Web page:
Had I not already submitted my top ten for the year, I would have no hesitation in including this unforgettable Indian movie among the best of 2015’s releases. It is a peculiar phenomenon but true – it’s easier to say why you disliked a movie than it is to say why you loved it. The reason, I am convinced, is that the ‘good’ movie’s qualities are not noticed while being watched because you are so emotionally, so personally involved in what is happening. Critical evaluation comes with hindsight, and how hard is it to grasp a sunbeam?
Chinna and Periya are little brothers growing up in the wretched slums of Chennai. Free-range, bare-footed kids, unlike ours in Oz, they can cross a busy street on their own. Dad’s in jail and an ailing Granny shares the floor of their ten square feet of existence with an over-worked Mum and uncomplaining pup. The grungy realism is staggering – so why are the boys so upbeat, so keen for every day? And before you start, this is not a whitewashing of the awfulness of extreme poverty and the inequality of wealth distribution. A hip entrepreneur opens a pizza joint on the lot where the kids played cricket and Chinna and Periya, because it’s beyond their wildest dreams, want to taste one of those pizzas – the exotic food is so modern, so emblematic of the ‘new India’ from which they are excluded. The boys, resourceful and determined, try everything and anything to raise the rupees to buy that pizza, creating a maelstrom around them of self-interested capitalists, smarmy local politicians and hand-to-mouth spivs. None of which can explain the depth of M Manikandan’s fantastic film – he wrote, directed and even did the cinematography.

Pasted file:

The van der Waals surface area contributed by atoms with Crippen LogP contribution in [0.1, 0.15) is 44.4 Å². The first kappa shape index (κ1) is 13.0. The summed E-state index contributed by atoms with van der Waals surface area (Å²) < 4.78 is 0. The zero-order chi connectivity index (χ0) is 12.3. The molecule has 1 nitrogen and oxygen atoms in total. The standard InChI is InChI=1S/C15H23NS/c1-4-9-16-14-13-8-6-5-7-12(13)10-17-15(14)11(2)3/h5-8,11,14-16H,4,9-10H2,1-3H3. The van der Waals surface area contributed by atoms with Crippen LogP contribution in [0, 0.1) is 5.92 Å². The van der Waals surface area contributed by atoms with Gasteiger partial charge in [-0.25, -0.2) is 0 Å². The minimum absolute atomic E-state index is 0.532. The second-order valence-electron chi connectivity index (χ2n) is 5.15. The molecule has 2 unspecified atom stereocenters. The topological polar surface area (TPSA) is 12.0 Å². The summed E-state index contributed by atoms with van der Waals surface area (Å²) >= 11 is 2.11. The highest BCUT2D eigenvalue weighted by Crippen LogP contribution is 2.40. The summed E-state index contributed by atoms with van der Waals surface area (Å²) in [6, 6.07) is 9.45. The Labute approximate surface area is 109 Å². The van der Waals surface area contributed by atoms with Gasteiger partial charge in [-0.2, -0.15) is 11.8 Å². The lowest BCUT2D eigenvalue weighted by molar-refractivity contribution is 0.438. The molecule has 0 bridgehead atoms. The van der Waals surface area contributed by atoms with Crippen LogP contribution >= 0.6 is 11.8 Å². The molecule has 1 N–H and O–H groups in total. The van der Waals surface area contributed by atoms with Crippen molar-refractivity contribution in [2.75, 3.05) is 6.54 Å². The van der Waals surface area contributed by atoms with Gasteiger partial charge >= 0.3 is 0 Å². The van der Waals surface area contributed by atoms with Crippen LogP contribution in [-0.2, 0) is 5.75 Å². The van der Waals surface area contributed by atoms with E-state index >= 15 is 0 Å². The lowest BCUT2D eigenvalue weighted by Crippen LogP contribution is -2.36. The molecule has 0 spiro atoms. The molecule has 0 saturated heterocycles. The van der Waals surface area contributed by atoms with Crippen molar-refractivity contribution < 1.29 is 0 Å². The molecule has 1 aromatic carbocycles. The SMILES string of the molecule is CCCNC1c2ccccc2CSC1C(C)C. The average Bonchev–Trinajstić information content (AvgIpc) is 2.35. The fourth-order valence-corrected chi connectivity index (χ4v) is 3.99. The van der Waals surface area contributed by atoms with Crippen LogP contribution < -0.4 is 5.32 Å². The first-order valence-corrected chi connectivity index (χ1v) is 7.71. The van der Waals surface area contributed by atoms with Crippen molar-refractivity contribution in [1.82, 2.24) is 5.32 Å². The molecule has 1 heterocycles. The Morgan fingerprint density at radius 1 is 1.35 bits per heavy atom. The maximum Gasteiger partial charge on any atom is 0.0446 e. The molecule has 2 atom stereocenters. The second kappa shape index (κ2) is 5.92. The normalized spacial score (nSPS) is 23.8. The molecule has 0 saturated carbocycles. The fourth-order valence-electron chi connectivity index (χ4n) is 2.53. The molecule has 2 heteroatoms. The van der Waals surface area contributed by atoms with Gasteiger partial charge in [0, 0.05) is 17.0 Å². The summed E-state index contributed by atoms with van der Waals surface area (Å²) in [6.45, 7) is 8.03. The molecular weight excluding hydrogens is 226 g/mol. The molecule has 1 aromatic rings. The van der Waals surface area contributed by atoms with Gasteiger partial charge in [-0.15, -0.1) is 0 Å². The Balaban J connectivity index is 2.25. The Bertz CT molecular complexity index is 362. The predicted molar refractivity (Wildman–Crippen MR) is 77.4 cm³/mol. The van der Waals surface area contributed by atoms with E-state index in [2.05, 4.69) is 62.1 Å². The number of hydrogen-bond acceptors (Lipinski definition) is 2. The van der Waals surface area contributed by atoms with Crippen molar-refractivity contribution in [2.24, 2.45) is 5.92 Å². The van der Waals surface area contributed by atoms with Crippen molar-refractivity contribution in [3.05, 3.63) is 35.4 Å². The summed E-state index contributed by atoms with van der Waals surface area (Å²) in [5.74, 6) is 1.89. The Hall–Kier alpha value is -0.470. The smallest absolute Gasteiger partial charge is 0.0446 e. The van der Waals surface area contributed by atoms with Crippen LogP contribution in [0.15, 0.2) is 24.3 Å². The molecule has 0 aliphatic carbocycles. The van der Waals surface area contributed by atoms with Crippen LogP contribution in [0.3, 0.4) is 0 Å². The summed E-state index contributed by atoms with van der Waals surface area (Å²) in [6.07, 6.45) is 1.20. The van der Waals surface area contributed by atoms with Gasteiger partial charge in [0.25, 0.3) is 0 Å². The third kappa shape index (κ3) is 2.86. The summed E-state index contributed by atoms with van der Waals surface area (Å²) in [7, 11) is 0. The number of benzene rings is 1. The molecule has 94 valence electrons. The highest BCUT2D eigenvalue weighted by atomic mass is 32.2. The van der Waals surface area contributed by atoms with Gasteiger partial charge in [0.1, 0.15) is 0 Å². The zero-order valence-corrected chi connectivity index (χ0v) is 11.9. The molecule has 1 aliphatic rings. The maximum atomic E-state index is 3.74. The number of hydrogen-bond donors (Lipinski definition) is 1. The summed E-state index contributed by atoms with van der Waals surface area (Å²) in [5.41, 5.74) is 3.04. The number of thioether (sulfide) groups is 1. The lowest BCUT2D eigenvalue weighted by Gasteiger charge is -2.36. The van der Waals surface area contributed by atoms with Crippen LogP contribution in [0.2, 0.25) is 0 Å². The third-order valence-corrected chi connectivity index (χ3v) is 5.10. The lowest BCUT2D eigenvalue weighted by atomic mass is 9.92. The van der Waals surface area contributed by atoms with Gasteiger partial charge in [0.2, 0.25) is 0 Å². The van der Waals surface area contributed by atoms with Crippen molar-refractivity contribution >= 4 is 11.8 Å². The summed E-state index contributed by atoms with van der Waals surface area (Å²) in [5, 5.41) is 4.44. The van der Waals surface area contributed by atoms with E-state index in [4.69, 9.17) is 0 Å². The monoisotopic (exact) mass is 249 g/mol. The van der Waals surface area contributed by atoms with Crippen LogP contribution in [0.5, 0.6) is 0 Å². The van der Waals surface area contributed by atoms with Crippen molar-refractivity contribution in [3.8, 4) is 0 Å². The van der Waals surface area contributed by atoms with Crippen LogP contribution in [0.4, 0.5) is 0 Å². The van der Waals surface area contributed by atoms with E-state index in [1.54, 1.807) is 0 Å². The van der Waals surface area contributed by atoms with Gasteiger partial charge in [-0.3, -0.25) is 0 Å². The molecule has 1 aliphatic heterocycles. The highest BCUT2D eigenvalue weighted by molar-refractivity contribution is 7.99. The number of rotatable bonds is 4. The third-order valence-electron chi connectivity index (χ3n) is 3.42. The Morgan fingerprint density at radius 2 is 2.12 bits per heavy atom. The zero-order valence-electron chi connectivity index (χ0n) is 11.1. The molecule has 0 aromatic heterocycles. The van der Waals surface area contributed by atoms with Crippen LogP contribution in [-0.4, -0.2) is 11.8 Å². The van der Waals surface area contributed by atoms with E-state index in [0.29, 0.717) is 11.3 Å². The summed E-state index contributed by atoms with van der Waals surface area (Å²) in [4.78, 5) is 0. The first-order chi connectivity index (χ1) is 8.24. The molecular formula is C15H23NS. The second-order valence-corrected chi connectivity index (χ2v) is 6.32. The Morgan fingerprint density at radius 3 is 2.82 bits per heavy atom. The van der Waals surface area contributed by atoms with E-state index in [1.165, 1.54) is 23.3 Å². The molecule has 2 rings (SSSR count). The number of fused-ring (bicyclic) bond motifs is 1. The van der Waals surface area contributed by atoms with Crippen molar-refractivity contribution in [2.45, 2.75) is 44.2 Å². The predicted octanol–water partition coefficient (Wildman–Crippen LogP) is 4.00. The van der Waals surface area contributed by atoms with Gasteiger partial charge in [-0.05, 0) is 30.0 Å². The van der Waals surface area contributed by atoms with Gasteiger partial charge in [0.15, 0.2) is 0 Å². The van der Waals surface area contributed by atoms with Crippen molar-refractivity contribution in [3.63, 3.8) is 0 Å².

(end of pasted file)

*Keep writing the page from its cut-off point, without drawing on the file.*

I couldn’t bring myself to be consumed by the Star Wars vortex (I don’t get it – is nobody else sick of wars?) but I’ll take this any day of the week. I laughed, I cried, I was reacquainted with life’s more important verities.